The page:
Industry moves to tackle staff shortage

Operators launch recruitment drives and back trade group campaign

OPERATORS across Scotland are moving to tackle the recruitment challenge facing the industry, as staff shortages impact on businesses across the country.

As bars, restaurants and hotels have reopened under restrictions in the wake of the COVID-19 lockdowns, trading has been further hampered by a shortage of staff, as the impacts of the pandemic and Brexit, which saw thousands of EU workers return to their home nations, are felt across the industry.

A recent survey by trade group UK Hospitality suggested a current UK-wide vacancy rate across the sector of 9%, which it said implied a shortage of 188,000 workers.

In a bid to tackle the recruitment challenge, a number of operators are staging recruitment drives or offering cash incentives for referrals; while others have backed a new industry-led recruitment campaign funded by the Scottish Government.

Multiple operator Buzzworks, whose outlets include Scotts venues in Troon, Largs and South Queensferry, has launched a £20,000 fund which staff and customers can receive a share of for successful referrals as it bids to “attract the next generation of culinary superstars into the kitchen and tackle a recruitment drought with almost 50 chef vacancies”.

“As a people business which values every voice, we are looking to our own people but also our communities to refer motivated and talented individuals – and we’ve released an impressive bonus pot to reward and thank successful referrals,” said Buzzworks chef director Trevor Garden.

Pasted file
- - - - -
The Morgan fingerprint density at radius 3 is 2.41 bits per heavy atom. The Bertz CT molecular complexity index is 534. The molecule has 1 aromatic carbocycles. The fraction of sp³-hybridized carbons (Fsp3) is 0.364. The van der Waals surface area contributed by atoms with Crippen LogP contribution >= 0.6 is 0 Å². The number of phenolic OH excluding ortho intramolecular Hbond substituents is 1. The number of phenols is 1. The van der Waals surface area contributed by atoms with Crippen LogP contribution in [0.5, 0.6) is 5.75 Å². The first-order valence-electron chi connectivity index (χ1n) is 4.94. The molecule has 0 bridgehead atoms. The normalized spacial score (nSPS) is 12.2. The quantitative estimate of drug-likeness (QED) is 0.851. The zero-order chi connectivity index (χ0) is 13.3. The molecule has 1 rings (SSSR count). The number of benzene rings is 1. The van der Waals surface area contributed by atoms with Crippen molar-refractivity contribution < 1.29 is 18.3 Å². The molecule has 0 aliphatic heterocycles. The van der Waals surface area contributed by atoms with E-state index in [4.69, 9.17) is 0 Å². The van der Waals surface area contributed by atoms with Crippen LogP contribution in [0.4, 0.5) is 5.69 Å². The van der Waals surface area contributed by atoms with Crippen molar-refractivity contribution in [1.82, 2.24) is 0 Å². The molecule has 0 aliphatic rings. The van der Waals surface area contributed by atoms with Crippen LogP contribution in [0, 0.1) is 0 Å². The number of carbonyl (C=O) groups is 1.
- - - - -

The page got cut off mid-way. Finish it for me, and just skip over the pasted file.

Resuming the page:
Paul Sloan, whose Diversity Leisure group includes the Waterfront Fishouse and Cuan Mor restaurants in Oban, currently has three of his venues in Oban and Fort William closed two days a week due to staff shortages.

Paul, who has just conducted a large overseas recruitment drive, said staffing is challenging.

“I’ve got some restaurants closed Monday, Tuesday at the moment because I don’t want to stretch the team or drop standards,” he said.

“We’re fine in the cities but it is challenging up north.

“It’s a real challenge for the whole industry. But I think now is the time to address it, adapt and change.”

Hospitality group Accor, which has more than 20 Scottish hotels in its portfolio, held two recruitment days in Edinburgh last month in a bid to recruit for 100 roles.

It comes as a recruitment campaign, funded by the  Scottish Government and backed by industry groups including the Scottish Tourism Alliance (STA) and UK Hospitality Scotland, as well as operators such as Signature Group, is said to be gathering pace.

An advertising campaign designed to encourage young people to pursue a career in hospitality launched last month; and the Careerscope jobs portal enables employers to list vacancies.

Marc Crothall, chief executive of the Scottish Tourism Alliance (STA), said: “Staffing is a challenge, and perhaps the biggest worry is a lack of chefs.

“Where businesses don’t have a full quota they’re adjusting their hours because they don’t want to stretch the team they have or put out a sub-standard product – and I think that’s an example of responsible operators looking after their staff; but the other side is then the visitor product obviously isn’t there.

“We hope this campaign will encourage more people to work in hospitality.

“We’ve already had 12,500 new users to the site so the positive is 12,500 people have gone there to look for work; I’d encourage the industry to make sure they list jobs.”